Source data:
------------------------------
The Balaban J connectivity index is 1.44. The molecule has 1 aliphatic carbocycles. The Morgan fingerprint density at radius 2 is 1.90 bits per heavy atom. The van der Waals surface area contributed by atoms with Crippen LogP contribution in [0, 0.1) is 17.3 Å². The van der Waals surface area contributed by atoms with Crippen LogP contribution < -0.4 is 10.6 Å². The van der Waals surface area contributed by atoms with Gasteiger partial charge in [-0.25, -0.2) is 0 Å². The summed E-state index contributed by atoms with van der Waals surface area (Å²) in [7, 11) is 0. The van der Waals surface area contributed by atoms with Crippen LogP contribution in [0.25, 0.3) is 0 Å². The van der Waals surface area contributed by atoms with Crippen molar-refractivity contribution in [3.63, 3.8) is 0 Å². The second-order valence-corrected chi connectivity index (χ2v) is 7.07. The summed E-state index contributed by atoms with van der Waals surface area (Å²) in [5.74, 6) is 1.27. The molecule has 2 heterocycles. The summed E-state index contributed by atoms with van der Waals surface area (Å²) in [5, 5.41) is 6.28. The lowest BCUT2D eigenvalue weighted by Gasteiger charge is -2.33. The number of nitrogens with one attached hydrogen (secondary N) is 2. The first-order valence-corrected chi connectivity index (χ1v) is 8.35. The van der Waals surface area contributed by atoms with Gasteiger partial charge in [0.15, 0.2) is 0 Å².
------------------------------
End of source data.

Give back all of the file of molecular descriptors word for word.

The Balaban J connectivity index is 1.44. The molecule has 1 aliphatic carbocycles. The Morgan fingerprint density at radius 2 is 1.90 bits per heavy atom. The van der Waals surface area contributed by atoms with Crippen LogP contribution in [0, 0.1) is 17.3 Å². The van der Waals surface area contributed by atoms with Crippen LogP contribution < -0.4 is 10.6 Å². The van der Waals surface area contributed by atoms with Gasteiger partial charge in [-0.25, -0.2) is 0 Å². The summed E-state index contributed by atoms with van der Waals surface area (Å²) in [7, 11) is 0. The van der Waals surface area contributed by atoms with Crippen LogP contribution in [0.25, 0.3) is 0 Å². The van der Waals surface area contributed by atoms with Crippen molar-refractivity contribution in [3.63, 3.8) is 0 Å². The second-order valence-corrected chi connectivity index (χ2v) is 7.07. The summed E-state index contributed by atoms with van der Waals surface area (Å²) in [5.74, 6) is 1.27. The molecule has 2 heterocycles. The summed E-state index contributed by atoms with van der Waals surface area (Å²) in [5, 5.41) is 6.28. The lowest BCUT2D eigenvalue weighted by Gasteiger charge is -2.33. The number of nitrogens with one attached hydrogen (secondary N) is 2. The first-order valence-corrected chi connectivity index (χ1v) is 8.35. The van der Waals surface area contributed by atoms with Gasteiger partial charge in [0.15, 0.2) is 0 Å².